José Pizarro’s Pan-fried chicken with Pimentón de la Vera is a fabulous way to enjoy smoked paprika (named for the place it’s produced, a county in Spain’s Extremadura region). It’s a wonderfully simple recipe too. Good quality hot smoked paprika makes a difference here, as it provides the key flavour. This recipe is from Spice: A Cook’s Companion by Mark Diacono.
Read our indepth review of Mark Diacono’s Spice: A Cook’s Companion and you may also like our post about Mark’s previous title, Herb: A Cook’s Companion.
For us, the mashed potatoes (also flavoured with smoked paprika) were too similar in flavour to the chicken and we reckon a contrasting flavour (such as mash with butter and parsley), or plain buttery mash, would be a better side.
Pan-Fried Chicken with Pimentón de la Vera and Mashed Potatoes by José Pizarro
My oldest friend used to copy my essays in sixth form. He may as well have selected random words from random fairy tales for all the good it did him. We drifted through a few idle post-school years before heading in different directions to – somehow, and without planning – separately arrive in the food world. He has a restaurant in Bermondsey, a hop and a skip from José, the tapas bar. I can think of few places I’d rather be on sunny day than José, eating yet another plate of patatas bravas, marvelling at the joy of sherry and watching the world go by while talking nonsense with my friend.
I’m thrilled José has shared this delicious recipe with us, showing off the unique qualities of pimentón de la Vera perfectly. This is a great example of what can happen when the Venn diagram of people, plants and place come together to beautiful culinary effect. Chilli peppers, originally brought to Spain from Mexico, have been grown in the fertile soils of the la Vera river valley for most of 500 years; once harvested, they are oak-smoked, before being slowmilled (to avoid flavour-changing heat) to a powder. Each increment of experience and terroir sing in the hot, smoked flavour of this special pimentón.
- 3 tbsp extra virgin olive oil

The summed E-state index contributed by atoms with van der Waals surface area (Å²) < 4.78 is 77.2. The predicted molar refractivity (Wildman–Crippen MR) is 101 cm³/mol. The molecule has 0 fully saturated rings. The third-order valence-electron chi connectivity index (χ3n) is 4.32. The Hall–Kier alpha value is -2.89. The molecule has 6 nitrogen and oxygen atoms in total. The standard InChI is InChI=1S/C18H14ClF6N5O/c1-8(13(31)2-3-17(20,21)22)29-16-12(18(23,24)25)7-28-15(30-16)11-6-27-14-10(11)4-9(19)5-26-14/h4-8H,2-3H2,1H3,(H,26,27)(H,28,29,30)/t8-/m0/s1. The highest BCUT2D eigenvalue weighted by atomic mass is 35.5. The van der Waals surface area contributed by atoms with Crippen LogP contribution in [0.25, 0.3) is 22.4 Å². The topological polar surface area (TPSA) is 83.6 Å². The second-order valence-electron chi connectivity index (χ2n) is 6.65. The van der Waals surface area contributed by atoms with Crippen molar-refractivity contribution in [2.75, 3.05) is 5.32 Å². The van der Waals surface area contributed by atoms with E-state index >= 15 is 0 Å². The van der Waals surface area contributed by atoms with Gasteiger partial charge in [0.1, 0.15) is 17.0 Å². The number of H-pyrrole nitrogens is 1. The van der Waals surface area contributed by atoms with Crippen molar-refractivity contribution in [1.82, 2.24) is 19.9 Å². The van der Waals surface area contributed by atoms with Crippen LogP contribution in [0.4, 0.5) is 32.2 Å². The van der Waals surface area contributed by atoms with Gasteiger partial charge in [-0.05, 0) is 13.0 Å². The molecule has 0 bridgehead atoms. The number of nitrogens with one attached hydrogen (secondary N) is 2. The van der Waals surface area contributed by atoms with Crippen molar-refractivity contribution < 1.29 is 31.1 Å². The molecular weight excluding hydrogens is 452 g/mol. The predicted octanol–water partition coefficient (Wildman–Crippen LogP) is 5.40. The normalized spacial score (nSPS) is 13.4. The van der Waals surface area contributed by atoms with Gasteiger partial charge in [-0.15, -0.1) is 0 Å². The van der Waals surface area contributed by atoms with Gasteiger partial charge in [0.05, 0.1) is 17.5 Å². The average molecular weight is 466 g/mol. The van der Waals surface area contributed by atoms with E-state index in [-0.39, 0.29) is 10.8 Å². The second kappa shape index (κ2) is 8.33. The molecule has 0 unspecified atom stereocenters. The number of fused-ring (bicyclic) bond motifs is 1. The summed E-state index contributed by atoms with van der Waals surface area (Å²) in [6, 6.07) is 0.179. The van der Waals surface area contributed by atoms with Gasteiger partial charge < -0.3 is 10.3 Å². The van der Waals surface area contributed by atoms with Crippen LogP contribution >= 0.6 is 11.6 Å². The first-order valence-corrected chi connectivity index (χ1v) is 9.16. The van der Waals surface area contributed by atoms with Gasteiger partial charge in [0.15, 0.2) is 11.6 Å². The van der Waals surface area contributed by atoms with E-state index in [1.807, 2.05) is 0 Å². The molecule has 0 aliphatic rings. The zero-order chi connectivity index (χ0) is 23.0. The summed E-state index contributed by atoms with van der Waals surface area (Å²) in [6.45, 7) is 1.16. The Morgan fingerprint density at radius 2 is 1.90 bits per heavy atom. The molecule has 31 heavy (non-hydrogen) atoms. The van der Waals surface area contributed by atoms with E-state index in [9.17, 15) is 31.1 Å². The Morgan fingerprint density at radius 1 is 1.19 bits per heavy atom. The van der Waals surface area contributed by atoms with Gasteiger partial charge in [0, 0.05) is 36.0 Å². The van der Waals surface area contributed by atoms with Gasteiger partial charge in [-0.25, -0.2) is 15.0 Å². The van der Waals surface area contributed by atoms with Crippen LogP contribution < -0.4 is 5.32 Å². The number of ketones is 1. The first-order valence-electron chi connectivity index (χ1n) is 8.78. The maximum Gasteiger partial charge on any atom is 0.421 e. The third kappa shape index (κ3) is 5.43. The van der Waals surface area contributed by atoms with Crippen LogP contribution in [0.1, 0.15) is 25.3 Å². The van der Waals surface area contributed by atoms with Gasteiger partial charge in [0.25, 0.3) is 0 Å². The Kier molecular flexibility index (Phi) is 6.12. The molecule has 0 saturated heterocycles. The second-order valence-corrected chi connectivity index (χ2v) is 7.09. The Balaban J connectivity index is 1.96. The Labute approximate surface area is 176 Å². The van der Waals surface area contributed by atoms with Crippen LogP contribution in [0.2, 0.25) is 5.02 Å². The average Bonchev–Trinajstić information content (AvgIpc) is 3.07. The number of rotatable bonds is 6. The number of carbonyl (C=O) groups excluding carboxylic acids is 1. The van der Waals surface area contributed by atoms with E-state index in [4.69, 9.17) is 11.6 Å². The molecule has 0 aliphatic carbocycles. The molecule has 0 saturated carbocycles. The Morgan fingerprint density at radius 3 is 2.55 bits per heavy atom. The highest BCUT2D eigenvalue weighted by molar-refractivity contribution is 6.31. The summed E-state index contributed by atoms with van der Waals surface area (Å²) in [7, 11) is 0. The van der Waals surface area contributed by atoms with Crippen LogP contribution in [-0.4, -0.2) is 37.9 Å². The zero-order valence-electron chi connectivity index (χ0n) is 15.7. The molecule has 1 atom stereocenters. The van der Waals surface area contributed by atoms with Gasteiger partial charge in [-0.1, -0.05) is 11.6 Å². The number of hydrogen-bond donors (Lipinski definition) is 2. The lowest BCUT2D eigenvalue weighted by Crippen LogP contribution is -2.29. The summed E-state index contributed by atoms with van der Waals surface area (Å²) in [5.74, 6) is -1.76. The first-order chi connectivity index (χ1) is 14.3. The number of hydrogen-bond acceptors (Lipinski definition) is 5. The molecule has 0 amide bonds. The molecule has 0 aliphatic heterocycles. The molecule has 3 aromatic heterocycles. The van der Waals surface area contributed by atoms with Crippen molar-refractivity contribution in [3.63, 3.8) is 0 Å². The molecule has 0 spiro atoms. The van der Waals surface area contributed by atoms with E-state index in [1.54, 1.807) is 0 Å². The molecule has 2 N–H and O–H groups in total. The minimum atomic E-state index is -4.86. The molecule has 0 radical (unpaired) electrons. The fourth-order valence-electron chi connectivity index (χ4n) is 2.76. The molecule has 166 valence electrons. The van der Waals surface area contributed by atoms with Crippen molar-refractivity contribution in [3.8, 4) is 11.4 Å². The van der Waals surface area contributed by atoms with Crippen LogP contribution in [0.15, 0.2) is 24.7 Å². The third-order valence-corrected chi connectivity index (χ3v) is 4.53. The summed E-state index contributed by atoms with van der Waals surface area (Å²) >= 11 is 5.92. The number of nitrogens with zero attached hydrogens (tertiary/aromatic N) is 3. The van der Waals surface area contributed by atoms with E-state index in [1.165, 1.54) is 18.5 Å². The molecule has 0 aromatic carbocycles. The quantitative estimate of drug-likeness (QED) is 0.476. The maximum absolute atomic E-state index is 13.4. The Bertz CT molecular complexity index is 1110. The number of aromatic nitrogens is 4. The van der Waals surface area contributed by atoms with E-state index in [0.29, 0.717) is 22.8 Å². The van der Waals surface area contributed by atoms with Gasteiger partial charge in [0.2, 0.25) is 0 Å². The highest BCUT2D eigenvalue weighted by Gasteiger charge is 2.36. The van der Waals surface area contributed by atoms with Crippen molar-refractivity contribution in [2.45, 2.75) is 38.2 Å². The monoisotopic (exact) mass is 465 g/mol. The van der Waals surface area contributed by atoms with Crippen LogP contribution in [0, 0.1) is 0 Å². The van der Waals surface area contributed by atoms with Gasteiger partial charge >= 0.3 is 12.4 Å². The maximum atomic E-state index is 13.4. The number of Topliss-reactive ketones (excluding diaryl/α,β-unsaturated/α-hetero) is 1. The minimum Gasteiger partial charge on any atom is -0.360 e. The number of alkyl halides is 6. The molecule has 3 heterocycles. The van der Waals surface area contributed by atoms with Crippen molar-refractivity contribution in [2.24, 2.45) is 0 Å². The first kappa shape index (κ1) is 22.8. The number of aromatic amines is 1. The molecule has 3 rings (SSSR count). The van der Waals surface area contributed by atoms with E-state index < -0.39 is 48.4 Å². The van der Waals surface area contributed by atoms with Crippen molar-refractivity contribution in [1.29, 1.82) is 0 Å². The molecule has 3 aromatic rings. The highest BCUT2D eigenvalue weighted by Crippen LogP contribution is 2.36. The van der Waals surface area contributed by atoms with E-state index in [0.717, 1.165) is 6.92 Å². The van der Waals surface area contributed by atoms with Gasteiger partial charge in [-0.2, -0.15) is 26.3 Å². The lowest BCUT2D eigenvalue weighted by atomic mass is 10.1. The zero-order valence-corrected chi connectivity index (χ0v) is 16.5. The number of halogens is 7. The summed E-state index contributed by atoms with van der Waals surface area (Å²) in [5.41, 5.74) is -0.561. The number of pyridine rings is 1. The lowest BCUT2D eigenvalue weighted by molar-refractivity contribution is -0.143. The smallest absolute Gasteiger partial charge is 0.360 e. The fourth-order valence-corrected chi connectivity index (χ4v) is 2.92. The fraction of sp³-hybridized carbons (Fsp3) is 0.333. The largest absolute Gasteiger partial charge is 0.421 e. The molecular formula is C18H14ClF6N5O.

- 4 garlic cloves, skin on
- 1 bay leaf
- 8 boneless chicken thighs, halved
- 1 tsp pimentón de la Vera picante (hot/spicy smoked paprika)
- 6 tbsp white wine
- sea salt and freshly ground white pepper
For the mashed potatoes
- 4 large red potatoes
- 4 garlic cloves, peeled but left whole
- 1 bay leaf
- 6 tbsp extra virgin olive oil
- 1 tsp pimentón de la Vera picante
- sea salt and freshly ground black pepper
First, you need to infuse the oil that the chicken is going to be cooked in. Heat the oil over a very gentle heat and add the garlic cloves and the bay leaf. It should take about 20 minutes to colour the garlic, very slightly. Once cooked, remove the garlic and bay leaf and set the fried garlic to one side.
Turn the heat up to high. Season the chicken, add it to the pan skin side down and fry for 10 minutes on one side – you want a nice crispy golden outside. Turn the pieces over and cook for another 5 minutes. Add the pimentón and white wine, give everything a good stir and leave to bubble gently for 5 minutes.
Meanwhile, make the mashed potatoes. Peel the potatoes and cut them into large chunks. Boil with the garlic cloves, bay leaf, 2 tablespoons of the olive oil and a pinch of salt. Once cooked, skim off the olive oil and reserve. Drain the potatoes and remove the garlic and bay leaf. Mash the potatoes with all the olive oil (both the reserved and the remaining) and the pimentón.
Spoon the mashed potatoes into the middle of a platter, place the chicken on top (skin side up) and pour over the juices. Serve with the fried garlic cloves.
We think the chicken would also be great served with a crunchy green salad.
Made the recipe? Leave a comment below to let us know how you got on!
You may also like to see more recipes by Mark Diacono.
We love cooking with chicken! You can browse all our chicken recipes here.
Kavey Eats received a review copy of Spice: A Cook’s Companion from publishers Quadrille. Book photography by Mark Diacono. Home cooked photos by Kavita Favelle.